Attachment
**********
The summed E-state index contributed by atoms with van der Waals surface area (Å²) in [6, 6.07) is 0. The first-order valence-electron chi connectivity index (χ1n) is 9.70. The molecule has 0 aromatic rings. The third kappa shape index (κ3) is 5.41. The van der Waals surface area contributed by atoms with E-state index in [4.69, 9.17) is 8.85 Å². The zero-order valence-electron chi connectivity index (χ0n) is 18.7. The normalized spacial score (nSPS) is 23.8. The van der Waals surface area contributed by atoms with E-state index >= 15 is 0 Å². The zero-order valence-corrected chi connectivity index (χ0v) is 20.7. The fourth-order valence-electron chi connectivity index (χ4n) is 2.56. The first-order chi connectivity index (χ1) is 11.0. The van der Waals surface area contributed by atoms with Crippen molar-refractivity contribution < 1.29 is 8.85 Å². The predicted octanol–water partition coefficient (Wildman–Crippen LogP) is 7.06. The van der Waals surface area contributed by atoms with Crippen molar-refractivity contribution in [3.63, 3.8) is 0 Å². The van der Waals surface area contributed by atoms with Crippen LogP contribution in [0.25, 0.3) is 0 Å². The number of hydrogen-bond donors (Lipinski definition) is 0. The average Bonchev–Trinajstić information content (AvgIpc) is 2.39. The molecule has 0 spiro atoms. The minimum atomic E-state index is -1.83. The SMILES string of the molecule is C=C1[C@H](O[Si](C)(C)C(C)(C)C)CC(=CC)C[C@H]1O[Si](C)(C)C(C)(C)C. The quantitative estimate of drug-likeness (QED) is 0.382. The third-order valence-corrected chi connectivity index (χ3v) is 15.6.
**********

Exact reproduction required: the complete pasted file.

The summed E-state index contributed by atoms with van der Waals surface area (Å²) in [6, 6.07) is 0. The first-order valence-electron chi connectivity index (χ1n) is 9.70. The molecule has 0 aromatic rings. The third kappa shape index (κ3) is 5.41. The van der Waals surface area contributed by atoms with E-state index in [4.69, 9.17) is 8.85 Å². The zero-order valence-electron chi connectivity index (χ0n) is 18.7. The normalized spacial score (nSPS) is 23.8. The van der Waals surface area contributed by atoms with E-state index >= 15 is 0 Å². The zero-order valence-corrected chi connectivity index (χ0v) is 20.7. The fourth-order valence-electron chi connectivity index (χ4n) is 2.56. The first-order chi connectivity index (χ1) is 11.0. The van der Waals surface area contributed by atoms with Crippen molar-refractivity contribution < 1.29 is 8.85 Å². The predicted octanol–water partition coefficient (Wildman–Crippen LogP) is 7.06. The van der Waals surface area contributed by atoms with Crippen molar-refractivity contribution in [3.63, 3.8) is 0 Å². The van der Waals surface area contributed by atoms with Crippen LogP contribution in [0.25, 0.3) is 0 Å². The number of hydrogen-bond donors (Lipinski definition) is 0. The average Bonchev–Trinajstić information content (AvgIpc) is 2.39. The molecule has 0 spiro atoms. The minimum atomic E-state index is -1.83. The SMILES string of the molecule is C=C1[C@H](O[Si](C)(C)C(C)(C)C)CC(=CC)C[C@H]1O[Si](C)(C)C(C)(C)C. The quantitative estimate of drug-likeness (QED) is 0.382. The third-order valence-corrected chi connectivity index (χ3v) is 15.6.